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“Bite-Size Bits of Local, National, and Global History”
“Bite-Size Bits of Local, National, and Global History”
Downtown in Washington, District of Columbia — The American Northeast (Mid-Atlantic)
 

Construction of the White House

Lafayette Park

 

— National Park Service, U.S. Department of the Interior —

 
Construction of the White House Marker image. Click for full size.
By Ray Gurganus, July 31, 2021
1. Construction of the White House Marker
Inscription.  
On July 16, 1790, Congress passed the Residence Act, establishing a permanent capital for the United States along the Potomac River. President George Washington worked with French engineer Peter (Pierre) Charles L'Enfant to select the sites for federal buildings, including the White House and the United States Capitol.

In 1792, an encampment was built on this land for American, English, Scottish, and Irish wage laborers and craftsmen, along with barracks for enslaved African Americans who were hired out by their owners. These workers—free and enslaved, skilled and unskilled—labored alongside each other for the next eight years to build the White House.

During that time, hundreds of enslaved people were involved in nearly every aspect of construction including quarrying and transporting stone, cutting timber, producing bricks, and building the walls and roof. Throughout each phase of construction, enslaved and free African Americans worked as axe men, stone cutters, carpenters, brick makers, sawyers, and laborers. The use of enslaved labor to build the home of the President of the United States—often seen as a symbol
The White House Markers image. Click for full size.
By Ray Gurganus, July 31, 2021
2. The White House Markers
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of democracy—illuminates our country's conflicted relationship with the institution of slavery and the ideals of freedom and equality promised in America's founding documents.
 
Erected 2021 by National Park Service, U.S. Department of the Interior in partnership with the White House Historical Association.
 
Topics. This historical marker is listed in these topic lists: African AmericansArchitectureGovernment & Politics. A significant historical date for this entry is July 16, 1790.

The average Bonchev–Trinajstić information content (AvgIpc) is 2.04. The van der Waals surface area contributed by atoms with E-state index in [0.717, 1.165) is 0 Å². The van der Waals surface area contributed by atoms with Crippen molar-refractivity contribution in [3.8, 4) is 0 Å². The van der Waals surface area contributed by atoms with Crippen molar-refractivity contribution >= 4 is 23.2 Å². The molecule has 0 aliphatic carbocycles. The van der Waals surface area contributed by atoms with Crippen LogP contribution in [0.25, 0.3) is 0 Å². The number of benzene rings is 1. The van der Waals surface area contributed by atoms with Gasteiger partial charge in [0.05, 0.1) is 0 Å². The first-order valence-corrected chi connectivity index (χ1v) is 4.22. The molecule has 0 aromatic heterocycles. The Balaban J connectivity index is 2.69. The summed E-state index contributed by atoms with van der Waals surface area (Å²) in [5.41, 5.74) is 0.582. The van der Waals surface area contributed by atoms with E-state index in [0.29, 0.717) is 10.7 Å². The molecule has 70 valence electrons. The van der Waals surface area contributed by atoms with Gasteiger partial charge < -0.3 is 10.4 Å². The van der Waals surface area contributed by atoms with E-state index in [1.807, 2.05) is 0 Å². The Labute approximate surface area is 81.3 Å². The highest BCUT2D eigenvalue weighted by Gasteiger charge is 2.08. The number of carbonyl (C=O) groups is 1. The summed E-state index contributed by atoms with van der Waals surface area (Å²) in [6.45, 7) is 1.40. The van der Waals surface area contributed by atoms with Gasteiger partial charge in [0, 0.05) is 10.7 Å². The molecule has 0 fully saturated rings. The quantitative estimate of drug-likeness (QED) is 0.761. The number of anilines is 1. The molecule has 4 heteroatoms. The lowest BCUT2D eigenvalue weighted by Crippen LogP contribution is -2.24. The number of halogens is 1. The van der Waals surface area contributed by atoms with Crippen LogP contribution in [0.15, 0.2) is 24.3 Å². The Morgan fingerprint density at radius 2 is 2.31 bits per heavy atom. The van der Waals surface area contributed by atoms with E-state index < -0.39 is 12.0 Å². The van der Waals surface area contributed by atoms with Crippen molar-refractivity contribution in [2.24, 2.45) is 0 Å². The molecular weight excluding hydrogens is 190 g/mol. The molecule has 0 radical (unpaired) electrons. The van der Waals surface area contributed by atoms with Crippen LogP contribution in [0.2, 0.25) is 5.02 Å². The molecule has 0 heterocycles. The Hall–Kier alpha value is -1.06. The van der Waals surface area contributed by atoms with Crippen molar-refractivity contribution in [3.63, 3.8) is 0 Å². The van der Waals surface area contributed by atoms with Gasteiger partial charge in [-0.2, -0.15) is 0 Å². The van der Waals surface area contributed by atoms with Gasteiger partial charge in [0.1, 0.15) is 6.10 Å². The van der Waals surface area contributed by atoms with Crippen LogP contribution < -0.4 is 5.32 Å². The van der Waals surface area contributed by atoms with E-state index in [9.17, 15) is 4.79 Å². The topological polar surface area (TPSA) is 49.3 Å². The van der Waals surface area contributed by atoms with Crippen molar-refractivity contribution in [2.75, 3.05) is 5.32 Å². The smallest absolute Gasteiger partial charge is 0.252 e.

Location. 38° 54.005′ N, 77° 2.195′ W. Marker is in Downtown in Washington, District of Columbia. Marker is at the intersection of H Street Northwest and 16th Street Northwest / Black Lives Matter Plaza, on the right when traveling east on H Street Northwest. The marker stands on the north side of Lafayette Park. Touch for map. Marker is at or near this postal address: 1600 H St NW, Washington DC 20006, United States of America. Touch for directions.
 
Other nearby markers. At least 8 other markers are within walking distance of this marker. Demonstration (here, next to this marker); Commemoration and Preservation (here, next to this marker); St. John's Church (within shouting distance of this marker); The Bernard Baruch Bench of Inspiration (within shouting distance of this marker); Ashburton House (within shouting distance of this marker); Baron von Steuben Memorial
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(about 300 feet away, measured in a direct line); Kosciuszko (about 300 feet away); Jacqueline Bouvier Kennedy (about 400 feet away). Touch for a list and map of all markers in Downtown.
 
 
Credits. This page was last revised on August 2, 2021. It was originally submitted on July 31, 2021, by Ray Gurganus of Washington, District of Columbia. This page has been viewed 55 times since then. Photos:   1, 2. submitted on July 31, 2021, by Ray Gurganus of Washington, District of Columbia. • Devry Becker Jones was the editor who published this page.

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Nov. 30, 2021